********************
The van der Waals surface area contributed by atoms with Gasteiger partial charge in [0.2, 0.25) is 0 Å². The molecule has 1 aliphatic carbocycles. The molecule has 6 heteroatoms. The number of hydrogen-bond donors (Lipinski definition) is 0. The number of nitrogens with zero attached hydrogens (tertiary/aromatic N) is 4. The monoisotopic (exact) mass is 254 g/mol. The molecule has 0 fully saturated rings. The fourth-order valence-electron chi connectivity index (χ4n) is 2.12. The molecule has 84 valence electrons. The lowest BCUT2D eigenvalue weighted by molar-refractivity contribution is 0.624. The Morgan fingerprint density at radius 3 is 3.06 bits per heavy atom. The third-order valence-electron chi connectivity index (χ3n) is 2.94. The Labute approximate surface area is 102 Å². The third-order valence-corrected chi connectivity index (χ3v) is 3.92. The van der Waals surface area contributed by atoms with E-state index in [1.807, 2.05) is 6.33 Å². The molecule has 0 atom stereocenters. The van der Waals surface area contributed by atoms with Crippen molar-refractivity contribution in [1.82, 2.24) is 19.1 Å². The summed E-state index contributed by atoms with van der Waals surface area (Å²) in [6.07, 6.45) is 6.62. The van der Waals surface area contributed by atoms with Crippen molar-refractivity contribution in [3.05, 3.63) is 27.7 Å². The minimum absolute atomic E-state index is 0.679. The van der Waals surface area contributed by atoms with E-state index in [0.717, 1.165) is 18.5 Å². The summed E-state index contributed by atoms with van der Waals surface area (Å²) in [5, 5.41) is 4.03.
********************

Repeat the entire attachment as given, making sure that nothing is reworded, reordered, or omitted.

The van der Waals surface area contributed by atoms with Gasteiger partial charge in [0.2, 0.25) is 0 Å². The molecule has 1 aliphatic carbocycles. The molecule has 6 heteroatoms. The number of hydrogen-bond donors (Lipinski definition) is 0. The number of nitrogens with zero attached hydrogens (tertiary/aromatic N) is 4. The monoisotopic (exact) mass is 254 g/mol. The molecule has 0 fully saturated rings. The fourth-order valence-electron chi connectivity index (χ4n) is 2.12. The molecule has 84 valence electrons. The lowest BCUT2D eigenvalue weighted by molar-refractivity contribution is 0.624. The Morgan fingerprint density at radius 3 is 3.06 bits per heavy atom. The third-order valence-electron chi connectivity index (χ3n) is 2.94. The Labute approximate surface area is 102 Å². The third-order valence-corrected chi connectivity index (χ3v) is 3.92. The van der Waals surface area contributed by atoms with E-state index in [1.807, 2.05) is 6.33 Å². The molecule has 0 atom stereocenters. The van der Waals surface area contributed by atoms with Crippen molar-refractivity contribution in [1.82, 2.24) is 19.1 Å². The summed E-state index contributed by atoms with van der Waals surface area (Å²) in [6.07, 6.45) is 6.62. The van der Waals surface area contributed by atoms with Crippen molar-refractivity contribution in [3.05, 3.63) is 27.7 Å². The minimum absolute atomic E-state index is 0.679. The van der Waals surface area contributed by atoms with E-state index in [0.717, 1.165) is 18.5 Å². The summed E-state index contributed by atoms with van der Waals surface area (Å²) in [5, 5.41) is 4.03.